Friday October 13, 2017 9:30 AM -
Weekly on Monday, Tuesday, Wednesday, Thursday, Friday, and Saturday
Unit 1 Red Lion Yard, High Street Colchester, Essex, CO1 1DX
Dichroic glass is glass containing multiple micro-layers of
metal oxides which give the glass dichroic optical properties. The invention of
dichroic glass is often erroneously attributed to NASA and its contractors, who
developed it for use in dichroic filter. Dichroic glass dates back to at least
the 4th century AD as seen in the Lycurgus cup.
Multiple ultra-thin layers of different metals (gold,
silver), metal oxides (titanium, chromium, aluminium, zirconium, magnesium) and
silica are vaporised by an electron beam in a vacuum chamber. The vapour then
condenses on the surface of the glass in the form of a crystal structure. This
is sometimes followed by a protective layer of quartz crystal. The finished
glass can have as many as 30 to 50 layers of these materials yet the thickness
of the total coating is approximately 30 to 35 millionths of an inch (about 760
to 890 nm). The coating that is created is very similar to a gemstone and, by
careful control of thickness, different colours are obtained.
The history of the emerald is fascinating.. The name emerald
is a derivative of an ancient Persian word, coming to us through the corruption
of the Latin Smaragdus which really just means 'green gemstone'.
The first emerald mines recorded in history are the famous
Cleopatra mines rediscovered in 1818 in Northern Egypt. Cleopatra adored
jewellery and she loved the green gem stone above all others and once gave an
emerald with her portrait engraved on it to at least one favoured ambassador.
These ancient mines were exhausted long ago.
The emerald mines in Colombia have a history somewhat
similar to those in Egypt. When the Spaniards conquered the Incas, they saw
emeralds in their possession, but even under torture, these never revealed
their source. Years later, one mine in the Chivor area in Colombia was
discovered quite by accident
Pliny wrote, ?nothing is more intense than the green of
emerald? and ?sight is refreshed and restored by gazing upon this stone?.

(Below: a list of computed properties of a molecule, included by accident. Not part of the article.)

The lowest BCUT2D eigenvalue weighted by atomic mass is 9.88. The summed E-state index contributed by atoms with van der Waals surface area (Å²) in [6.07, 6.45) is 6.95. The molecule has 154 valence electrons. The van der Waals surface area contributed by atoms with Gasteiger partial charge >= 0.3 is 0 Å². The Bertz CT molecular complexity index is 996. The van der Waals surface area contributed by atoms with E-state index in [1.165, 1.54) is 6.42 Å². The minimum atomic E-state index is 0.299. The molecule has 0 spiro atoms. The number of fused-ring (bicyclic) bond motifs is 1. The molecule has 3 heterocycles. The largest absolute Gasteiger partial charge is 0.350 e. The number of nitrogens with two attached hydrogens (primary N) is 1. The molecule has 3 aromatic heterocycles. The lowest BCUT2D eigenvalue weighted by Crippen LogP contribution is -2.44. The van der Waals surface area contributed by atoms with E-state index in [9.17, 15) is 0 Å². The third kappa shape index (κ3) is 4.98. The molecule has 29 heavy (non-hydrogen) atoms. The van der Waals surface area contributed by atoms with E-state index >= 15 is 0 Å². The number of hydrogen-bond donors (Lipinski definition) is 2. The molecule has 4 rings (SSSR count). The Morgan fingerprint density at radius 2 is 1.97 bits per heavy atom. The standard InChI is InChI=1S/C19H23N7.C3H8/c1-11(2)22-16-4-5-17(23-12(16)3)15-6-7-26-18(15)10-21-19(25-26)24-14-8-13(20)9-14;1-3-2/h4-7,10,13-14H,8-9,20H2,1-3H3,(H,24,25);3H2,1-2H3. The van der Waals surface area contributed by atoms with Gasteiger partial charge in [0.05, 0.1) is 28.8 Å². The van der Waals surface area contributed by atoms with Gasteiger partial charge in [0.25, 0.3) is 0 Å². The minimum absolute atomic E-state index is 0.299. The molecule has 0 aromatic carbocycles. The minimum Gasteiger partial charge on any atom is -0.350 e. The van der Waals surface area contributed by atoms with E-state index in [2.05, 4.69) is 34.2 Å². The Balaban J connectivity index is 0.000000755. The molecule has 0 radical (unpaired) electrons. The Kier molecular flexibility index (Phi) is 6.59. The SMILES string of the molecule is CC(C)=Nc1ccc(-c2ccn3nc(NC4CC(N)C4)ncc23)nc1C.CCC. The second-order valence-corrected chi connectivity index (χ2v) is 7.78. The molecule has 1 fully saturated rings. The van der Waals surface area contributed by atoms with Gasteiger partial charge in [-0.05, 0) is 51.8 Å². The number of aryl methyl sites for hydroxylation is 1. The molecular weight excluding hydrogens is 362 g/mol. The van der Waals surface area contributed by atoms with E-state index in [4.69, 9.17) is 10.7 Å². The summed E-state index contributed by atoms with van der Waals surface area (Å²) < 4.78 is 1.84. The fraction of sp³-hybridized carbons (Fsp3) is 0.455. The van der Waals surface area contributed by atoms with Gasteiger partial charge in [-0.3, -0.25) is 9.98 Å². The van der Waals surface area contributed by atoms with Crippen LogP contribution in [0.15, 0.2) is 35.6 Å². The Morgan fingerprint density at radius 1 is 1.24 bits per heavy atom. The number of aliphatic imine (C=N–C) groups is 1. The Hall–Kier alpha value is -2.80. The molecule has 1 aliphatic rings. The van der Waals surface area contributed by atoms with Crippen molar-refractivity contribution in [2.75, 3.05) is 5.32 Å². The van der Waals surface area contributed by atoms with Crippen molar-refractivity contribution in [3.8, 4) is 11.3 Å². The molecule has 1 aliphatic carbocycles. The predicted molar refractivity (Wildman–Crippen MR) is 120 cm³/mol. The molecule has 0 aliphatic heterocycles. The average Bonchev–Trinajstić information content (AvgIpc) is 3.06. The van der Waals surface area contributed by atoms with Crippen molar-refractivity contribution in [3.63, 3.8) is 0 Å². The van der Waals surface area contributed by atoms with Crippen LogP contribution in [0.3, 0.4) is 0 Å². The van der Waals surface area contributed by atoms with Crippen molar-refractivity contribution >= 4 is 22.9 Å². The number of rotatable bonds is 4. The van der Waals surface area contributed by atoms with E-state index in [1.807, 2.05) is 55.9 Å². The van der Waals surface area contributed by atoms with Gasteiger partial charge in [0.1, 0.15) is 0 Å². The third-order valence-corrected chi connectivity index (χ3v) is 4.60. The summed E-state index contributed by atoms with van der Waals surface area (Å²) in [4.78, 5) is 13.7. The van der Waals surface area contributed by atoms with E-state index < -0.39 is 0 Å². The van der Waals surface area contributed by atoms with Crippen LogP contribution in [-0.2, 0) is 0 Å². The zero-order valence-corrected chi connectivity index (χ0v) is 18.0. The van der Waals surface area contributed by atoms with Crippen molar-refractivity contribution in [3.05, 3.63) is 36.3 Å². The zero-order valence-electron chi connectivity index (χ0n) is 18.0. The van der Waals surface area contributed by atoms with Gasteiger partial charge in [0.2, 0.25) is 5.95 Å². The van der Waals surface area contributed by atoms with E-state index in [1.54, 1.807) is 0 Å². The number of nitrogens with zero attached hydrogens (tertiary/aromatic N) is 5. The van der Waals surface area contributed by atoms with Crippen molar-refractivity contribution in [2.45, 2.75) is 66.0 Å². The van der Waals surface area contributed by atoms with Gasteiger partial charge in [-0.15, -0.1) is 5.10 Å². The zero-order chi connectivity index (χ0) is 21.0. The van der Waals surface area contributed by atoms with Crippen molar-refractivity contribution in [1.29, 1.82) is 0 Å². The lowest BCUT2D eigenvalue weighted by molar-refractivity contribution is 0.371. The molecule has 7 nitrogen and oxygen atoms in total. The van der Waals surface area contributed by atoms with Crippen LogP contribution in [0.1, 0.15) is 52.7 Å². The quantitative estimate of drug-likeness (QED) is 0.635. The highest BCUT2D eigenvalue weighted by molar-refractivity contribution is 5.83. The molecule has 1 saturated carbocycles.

Following his advise, Roman emperor Nero wore emerald sunglasses to watch the
The Moguls of India loved emeralds so much that they
inscribed them with sacred texts and wore them as talismans. This led to the
flourishing Jaipur cutting industry.
Emerald is said to give a supernatural ability to foretell
A surprising variety of virtues have been ascribed to
emerald. Among these, emerald was thought to improve its owner?s memory and
eloquence, and was also said to quicken intelligence. In a particular instance
of emerald?s use, as a measure against ills, women wearing the stone were
believed to be immune from epilepsy.
Fissures and fractures that are characteristic of emerald
are traditionally filled with oil to minimize their visual impact. Cleaning
emerald with an ultrasonic cleaner can remove or damage the oil, thus making
the fissures more visible. This is the same for most detergents as well so if
you have an emerald ring remove or cover before washing.
In the early 1990s a new type of opal surfaced in Ethiopia
which was called Chocolate opal because of the chocolate colour inside the
nodule. These opals are found in a round nodular form with in a 3 meter thick
layer of welded volcanic ash. Only about 1% of these nodules contain colour.
The colours are very striking with red being common and blue quite rare which
is the opposite to Australian opals. It has some magnificent patterns and
brilliant colours and is called Ethiopian fire opal.
Later opal was found in Gondar which was at first called desert
opal but it is from a plateau in the highlands. The main field which is
creating a lot of excitement now is from a field called Welo.
This is found in a plateau 2500 to 3299 meters. Only the
locals are allowed to mine this field and the government has even supplied
basic tools. They work the horizontal level of these steep mountains and
unfortunately there have been fatalities due to the rock top collapsing. This
field produces a variety of crystals, brown base and even black material. A
very small percentage is called gum opal as if you wet your hand the opal
sticks to it like gum!
Opals from this field are known as Ethiopian opal from
A large majority of this material is hydrophane as if it is
soaked in water the base colour can become clear increasing the play of colour
or it can sometimes vanish. When dry this material is very bright. If it gets
wet it may take a few weeks to dry out but don?t hurry the process. This is why
some cutters cut it dry to prevent this.
Good Ethiopian opals have diverse play of colours from Neon
reds, oranges, green, blue, white, yellow, brown and contra luz fire. Ethiopian
fire opals are popular as they have striking pattern formations which make each
opal so unique
Ethiopian Opals, from North Africa, have only begun to be
mined recently. However, anthropologists report that around 4,000 years BC,
early man used opals to make tools, which means that Africa mined opals before